This was a little confusing but a decent movie for the most part. The acting was ok, with Helen Haye (Mrs. Hillcrist) and Edmund Gwenn (Mr. Hornblower) doing a good job in their roles, which were apparently reprisals of their roles from the original film. Phyllis Konstam was also good in her portrayal of Chloe, displaying a lot of emotion towards the end of the movie when she tries to get Mr. Hillcrist to lie in order to keep her secret from Charlie. The story was a little weak, trying to showcase class warfare, which is a common theme, as well as the difference between people who inherit their wealth and those who earn it but it all ended up kind of falling flat. There honestly didn’t feel like there was a lot of drama until the end of the movie and although it did it’s job in getting you to feel some emotional connection with Chloe’s pain, though it was more tragic rather than sympathetic, I honestly didn’t feel anything for anyone else in the movie. A decent movie but I would still rather watch one of his horror movies.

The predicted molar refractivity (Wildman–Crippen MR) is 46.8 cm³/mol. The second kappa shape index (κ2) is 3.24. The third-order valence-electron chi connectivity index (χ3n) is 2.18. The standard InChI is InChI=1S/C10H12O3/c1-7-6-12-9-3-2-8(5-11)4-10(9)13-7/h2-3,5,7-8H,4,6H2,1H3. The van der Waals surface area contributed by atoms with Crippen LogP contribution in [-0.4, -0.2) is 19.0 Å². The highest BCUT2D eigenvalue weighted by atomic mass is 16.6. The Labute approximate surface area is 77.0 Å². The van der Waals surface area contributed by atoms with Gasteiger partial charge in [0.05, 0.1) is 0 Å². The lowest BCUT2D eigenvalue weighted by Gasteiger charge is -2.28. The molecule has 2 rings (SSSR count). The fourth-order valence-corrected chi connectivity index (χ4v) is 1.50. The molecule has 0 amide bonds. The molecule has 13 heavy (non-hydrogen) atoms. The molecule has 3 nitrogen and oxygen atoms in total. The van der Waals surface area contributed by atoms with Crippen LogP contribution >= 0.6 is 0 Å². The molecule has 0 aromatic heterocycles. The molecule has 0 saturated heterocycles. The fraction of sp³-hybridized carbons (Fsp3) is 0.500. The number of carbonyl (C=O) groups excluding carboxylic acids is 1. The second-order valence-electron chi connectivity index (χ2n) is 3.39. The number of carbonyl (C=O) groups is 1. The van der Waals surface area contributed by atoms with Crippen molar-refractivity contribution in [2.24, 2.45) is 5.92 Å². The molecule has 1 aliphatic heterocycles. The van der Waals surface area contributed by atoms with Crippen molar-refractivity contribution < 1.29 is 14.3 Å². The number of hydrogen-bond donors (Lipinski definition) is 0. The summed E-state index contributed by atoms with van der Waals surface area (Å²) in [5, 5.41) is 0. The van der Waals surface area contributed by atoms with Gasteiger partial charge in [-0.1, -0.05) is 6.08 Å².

Rating: 2 1/2 out of 5

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Hitchcock, movie, movie review, mystery, thriller

July 21st, 2017 Movie – Secret Agent

secret agent

Now that’s kind of funny. I started the work week with a movie from the Legends of Horror box set and I am ending it with a movie from that same set. Today’s movie happens to be another one of Hitchcock’s early movies, and another one which I have never seen. I think I am going to have to count up how many movies in this set are Hitchcock movies, just to see what the ratio is out of the 50 movies in the set. But I need to stop rambling now and focus on what I should be doing right now, namely watching today’s movie, Secret Agent.